Decent for breaking open stalemates against other green decks, but Hunt the Hunter is better overall against G/R and Devotion, and Disdainful Stroke is better against Abzan. As I mentioned earlier, you can only afford to have so many situational or low impact cards, and this is certainly one of those.
Kind of like an Icy Blast that also has broader applications against token decks. Worth keeping in mind if those become popular.
Pretty much a worse version of Feed the Clan against burn decks, and you have a lot of uses for your mana already so this isn't easy to activate.
Probably the best card against U/B Control, especially because Perilous Vault doesn't exile the animated lands. If those decks become popular, I'd certainly consider sideboarding one or two copies of this lady.
This guy is just too vulnerable in the current Standard. I'm actually pretty surprised to see that he showed up in the winning G/R Monsters deck, so maybe there's something I don't know, but generally I've been super unimpressed by Xenagos in this environment. Both Mantis Rider and Lightning Strike are popular, Siege Rhino has trample, and then there's still Wingmate Rocs and Herald of Torment to worry about! Just not the right satyr for the job right now - good thing he managed to find part-time work as a god!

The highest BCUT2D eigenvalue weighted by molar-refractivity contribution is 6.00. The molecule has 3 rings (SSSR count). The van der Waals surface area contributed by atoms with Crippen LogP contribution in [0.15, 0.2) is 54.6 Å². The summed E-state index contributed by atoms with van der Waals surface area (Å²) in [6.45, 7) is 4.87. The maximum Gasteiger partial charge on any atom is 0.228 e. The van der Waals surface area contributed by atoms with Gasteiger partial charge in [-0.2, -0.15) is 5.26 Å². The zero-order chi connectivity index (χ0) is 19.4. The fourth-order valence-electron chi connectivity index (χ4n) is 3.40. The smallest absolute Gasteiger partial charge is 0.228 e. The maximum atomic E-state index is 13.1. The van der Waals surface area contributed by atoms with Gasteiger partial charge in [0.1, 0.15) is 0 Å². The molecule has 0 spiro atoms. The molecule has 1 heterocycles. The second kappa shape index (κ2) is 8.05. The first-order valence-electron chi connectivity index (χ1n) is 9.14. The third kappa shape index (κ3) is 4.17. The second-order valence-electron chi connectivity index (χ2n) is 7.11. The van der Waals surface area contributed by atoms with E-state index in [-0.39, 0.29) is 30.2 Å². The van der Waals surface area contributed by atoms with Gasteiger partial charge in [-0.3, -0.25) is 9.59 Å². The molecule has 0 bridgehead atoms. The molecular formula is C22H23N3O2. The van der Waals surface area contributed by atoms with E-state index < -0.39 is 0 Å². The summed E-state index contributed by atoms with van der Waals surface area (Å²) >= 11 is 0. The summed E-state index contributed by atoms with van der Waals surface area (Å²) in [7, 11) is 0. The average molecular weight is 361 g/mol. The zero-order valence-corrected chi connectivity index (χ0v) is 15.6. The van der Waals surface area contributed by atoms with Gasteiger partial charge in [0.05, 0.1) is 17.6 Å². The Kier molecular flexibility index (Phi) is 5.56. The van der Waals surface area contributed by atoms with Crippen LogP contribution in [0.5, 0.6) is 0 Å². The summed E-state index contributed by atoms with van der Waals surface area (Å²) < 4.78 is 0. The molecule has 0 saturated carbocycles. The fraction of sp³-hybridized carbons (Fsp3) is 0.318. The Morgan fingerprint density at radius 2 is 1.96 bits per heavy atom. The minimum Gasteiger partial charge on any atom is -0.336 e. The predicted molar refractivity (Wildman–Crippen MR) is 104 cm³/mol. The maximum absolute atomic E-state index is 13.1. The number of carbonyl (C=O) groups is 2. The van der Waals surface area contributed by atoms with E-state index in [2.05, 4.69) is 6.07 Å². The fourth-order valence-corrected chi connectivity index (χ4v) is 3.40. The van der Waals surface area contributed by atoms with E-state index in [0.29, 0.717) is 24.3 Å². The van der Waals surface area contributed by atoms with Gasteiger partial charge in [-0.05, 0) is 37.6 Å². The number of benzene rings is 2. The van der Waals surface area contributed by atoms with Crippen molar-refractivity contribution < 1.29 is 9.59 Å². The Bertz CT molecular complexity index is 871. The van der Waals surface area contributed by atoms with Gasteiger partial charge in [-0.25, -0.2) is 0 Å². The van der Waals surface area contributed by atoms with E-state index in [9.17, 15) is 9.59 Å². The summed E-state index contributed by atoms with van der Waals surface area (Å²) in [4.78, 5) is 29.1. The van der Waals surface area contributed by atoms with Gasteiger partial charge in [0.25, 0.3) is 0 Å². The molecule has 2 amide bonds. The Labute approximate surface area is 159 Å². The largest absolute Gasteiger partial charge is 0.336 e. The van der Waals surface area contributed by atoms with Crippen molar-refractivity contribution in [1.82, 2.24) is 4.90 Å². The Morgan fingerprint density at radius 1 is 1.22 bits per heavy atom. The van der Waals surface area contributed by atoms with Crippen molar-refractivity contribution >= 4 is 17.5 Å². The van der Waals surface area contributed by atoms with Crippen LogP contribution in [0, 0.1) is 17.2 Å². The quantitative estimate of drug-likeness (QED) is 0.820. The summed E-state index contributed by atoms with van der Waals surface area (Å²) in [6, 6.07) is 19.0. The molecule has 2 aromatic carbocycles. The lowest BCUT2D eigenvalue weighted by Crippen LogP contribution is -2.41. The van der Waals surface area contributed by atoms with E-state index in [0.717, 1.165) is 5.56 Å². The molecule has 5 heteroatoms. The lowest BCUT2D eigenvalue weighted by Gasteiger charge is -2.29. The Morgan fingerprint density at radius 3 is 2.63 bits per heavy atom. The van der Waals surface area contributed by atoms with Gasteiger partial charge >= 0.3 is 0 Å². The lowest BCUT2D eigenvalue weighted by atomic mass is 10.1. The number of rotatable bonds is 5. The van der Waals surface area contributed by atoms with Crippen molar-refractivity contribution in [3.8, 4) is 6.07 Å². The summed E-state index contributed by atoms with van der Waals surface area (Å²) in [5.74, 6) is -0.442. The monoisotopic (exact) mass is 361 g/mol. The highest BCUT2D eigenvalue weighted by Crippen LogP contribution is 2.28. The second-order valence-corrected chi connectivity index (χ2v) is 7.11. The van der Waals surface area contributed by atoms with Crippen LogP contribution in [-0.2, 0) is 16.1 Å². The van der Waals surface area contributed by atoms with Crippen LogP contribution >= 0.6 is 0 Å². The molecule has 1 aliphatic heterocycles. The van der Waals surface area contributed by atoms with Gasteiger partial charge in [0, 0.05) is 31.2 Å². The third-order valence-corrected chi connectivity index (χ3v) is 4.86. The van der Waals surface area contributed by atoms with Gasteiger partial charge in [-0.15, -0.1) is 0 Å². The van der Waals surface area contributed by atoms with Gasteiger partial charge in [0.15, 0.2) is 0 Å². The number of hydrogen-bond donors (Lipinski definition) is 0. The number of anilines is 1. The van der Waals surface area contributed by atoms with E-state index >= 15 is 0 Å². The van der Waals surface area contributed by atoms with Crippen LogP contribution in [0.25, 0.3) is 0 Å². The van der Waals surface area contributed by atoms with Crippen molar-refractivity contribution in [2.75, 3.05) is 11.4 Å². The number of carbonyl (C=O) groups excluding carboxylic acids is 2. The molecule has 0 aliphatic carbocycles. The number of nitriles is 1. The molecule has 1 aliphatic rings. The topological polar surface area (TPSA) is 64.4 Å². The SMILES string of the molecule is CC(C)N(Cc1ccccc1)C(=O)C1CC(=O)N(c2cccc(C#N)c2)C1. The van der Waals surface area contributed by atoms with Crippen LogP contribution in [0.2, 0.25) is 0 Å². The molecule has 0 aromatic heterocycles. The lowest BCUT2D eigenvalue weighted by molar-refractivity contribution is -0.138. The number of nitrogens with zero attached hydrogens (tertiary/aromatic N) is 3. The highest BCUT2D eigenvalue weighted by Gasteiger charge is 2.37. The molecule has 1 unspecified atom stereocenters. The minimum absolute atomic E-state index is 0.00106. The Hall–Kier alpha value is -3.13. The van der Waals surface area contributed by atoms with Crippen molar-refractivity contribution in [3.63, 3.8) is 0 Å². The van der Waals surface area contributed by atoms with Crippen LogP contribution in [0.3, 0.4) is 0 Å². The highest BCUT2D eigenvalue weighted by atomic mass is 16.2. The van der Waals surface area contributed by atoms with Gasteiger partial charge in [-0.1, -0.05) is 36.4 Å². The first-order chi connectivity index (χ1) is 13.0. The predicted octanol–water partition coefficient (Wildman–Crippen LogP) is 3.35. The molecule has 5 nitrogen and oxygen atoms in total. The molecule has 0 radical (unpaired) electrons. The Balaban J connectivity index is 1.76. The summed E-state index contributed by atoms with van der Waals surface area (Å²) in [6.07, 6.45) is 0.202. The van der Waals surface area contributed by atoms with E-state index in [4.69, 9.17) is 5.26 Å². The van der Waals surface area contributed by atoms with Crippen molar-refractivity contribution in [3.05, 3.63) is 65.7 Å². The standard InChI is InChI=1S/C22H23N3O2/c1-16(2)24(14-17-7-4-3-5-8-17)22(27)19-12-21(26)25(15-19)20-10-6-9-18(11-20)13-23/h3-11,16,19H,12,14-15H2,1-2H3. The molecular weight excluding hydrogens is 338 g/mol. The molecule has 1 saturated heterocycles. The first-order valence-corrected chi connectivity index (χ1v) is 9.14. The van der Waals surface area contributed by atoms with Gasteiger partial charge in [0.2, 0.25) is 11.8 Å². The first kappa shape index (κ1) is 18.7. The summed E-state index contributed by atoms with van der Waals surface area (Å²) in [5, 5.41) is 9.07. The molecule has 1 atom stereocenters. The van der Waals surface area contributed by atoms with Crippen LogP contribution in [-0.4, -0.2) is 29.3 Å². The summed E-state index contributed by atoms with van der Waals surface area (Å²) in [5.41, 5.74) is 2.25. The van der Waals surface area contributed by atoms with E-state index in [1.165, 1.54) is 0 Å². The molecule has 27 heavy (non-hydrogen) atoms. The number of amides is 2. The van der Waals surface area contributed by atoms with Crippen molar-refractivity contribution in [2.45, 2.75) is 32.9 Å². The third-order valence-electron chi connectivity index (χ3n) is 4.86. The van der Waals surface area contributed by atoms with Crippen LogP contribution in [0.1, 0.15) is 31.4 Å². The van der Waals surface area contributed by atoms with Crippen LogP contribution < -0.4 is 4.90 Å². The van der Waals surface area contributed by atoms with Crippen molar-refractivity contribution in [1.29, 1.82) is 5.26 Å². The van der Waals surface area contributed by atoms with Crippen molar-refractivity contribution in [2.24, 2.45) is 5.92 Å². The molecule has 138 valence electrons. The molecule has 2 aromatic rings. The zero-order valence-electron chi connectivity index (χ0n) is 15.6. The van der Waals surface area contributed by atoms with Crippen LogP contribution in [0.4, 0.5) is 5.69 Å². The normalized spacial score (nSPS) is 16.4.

As far as how to sideboard goes, I'm generally pretty fluid. There are a lot of different versions of different decks out there, so any hard and fast guide is going to lead to mistakes. Basically, Lightning Strike is usually your worst card against decks that don't have cheap non-mana creatures you want to kill, and Temur Charm is your worst card against aggressive decks, especially on the draw. I'll often shave a copy of Crater's Claws in matchups where it won't have good targets at X=0, and sometimes an Elvish Mystic against opponents who can easily remove the creatures I might ramp into.
Anyway, with all that having been said, here's what my list would look like if I were to play in another Standard event tomorrow. This is operating under the assumption that red decks will be more popular than before, though Abzan and Jeskai are still what I expect to see the most:
- 4 Ashcloud Phoenix
- 3 Elvish Mystic
- 4 Heir of the Wilds
- 4 Rattleclaw Mystic
- 4 Savage Knuckleblade
- 4 Boon Satyr
- 4 Polukranos, World Eater
As I said in the intro, there hasn't been nearly the degree of testing and tuning put into this deck as I'm sure many of the other decks out there have seen, so I'm sure there are ways it can be improved. I definitely feel like Temur has the tools to compete at the highest levels - it's just a matter of finding the best way to use them.